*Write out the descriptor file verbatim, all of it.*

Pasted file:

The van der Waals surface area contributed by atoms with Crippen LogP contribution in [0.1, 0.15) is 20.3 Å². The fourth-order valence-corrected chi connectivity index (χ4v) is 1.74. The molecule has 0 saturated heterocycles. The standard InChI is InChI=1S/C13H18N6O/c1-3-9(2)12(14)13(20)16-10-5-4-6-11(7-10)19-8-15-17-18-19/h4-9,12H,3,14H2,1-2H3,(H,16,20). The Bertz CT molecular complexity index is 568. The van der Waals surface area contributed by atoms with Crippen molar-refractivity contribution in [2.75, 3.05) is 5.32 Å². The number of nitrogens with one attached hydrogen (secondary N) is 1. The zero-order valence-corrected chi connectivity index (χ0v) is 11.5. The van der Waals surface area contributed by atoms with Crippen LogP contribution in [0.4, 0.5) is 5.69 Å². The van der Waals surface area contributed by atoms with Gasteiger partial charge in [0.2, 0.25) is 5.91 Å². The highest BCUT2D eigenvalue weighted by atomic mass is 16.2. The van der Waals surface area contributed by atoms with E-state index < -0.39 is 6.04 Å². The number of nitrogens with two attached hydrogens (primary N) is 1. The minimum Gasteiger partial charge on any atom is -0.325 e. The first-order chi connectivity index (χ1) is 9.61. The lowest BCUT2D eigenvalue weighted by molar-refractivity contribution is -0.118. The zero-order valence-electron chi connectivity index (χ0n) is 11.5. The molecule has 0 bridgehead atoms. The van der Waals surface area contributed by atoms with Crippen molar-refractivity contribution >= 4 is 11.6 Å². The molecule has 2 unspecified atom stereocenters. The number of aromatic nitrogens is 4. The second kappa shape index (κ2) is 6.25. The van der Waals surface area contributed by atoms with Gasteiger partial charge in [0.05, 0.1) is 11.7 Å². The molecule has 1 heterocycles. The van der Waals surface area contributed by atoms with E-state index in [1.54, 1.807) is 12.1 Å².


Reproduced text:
The van der Waals surface area contributed by atoms with Crippen LogP contribution in [0.1, 0.15) is 20.3 Å². The fourth-order valence-corrected chi connectivity index (χ4v) is 1.74. The molecule has 0 saturated heterocycles. The standard InChI is InChI=1S/C13H18N6O/c1-3-9(2)12(14)13(20)16-10-5-4-6-11(7-10)19-8-15-17-18-19/h4-9,12H,3,14H2,1-2H3,(H,16,20). The Bertz CT molecular complexity index is 568. The van der Waals surface area contributed by atoms with Crippen molar-refractivity contribution in [2.75, 3.05) is 5.32 Å². The number of nitrogens with one attached hydrogen (secondary N) is 1. The zero-order valence-corrected chi connectivity index (χ0v) is 11.5. The van der Waals surface area contributed by atoms with Crippen LogP contribution in [0.4, 0.5) is 5.69 Å². The van der Waals surface area contributed by atoms with Gasteiger partial charge in [0.2, 0.25) is 5.91 Å². The highest BCUT2D eigenvalue weighted by atomic mass is 16.2. The van der Waals surface area contributed by atoms with E-state index < -0.39 is 6.04 Å². The number of nitrogens with two attached hydrogens (primary N) is 1. The minimum Gasteiger partial charge on any atom is -0.325 e. The first-order chi connectivity index (χ1) is 9.61. The lowest BCUT2D eigenvalue weighted by molar-refractivity contribution is -0.118. The zero-order valence-electron chi connectivity index (χ0n) is 11.5. The molecule has 0 bridgehead atoms. The van der Waals surface area contributed by atoms with Crippen molar-refractivity contribution >= 4 is 11.6 Å². The molecule has 2 unspecified atom stereocenters. The number of aromatic nitrogens is 4. The second kappa shape index (κ2) is 6.25. The van der Waals surface area contributed by atoms with Gasteiger partial charge in [0.05, 0.1) is 11.7 Å². The molecule has 1 heterocycles. The van der Waals surface area contributed by atoms with E-state index in [1.54, 1.807) is 12.1 Å².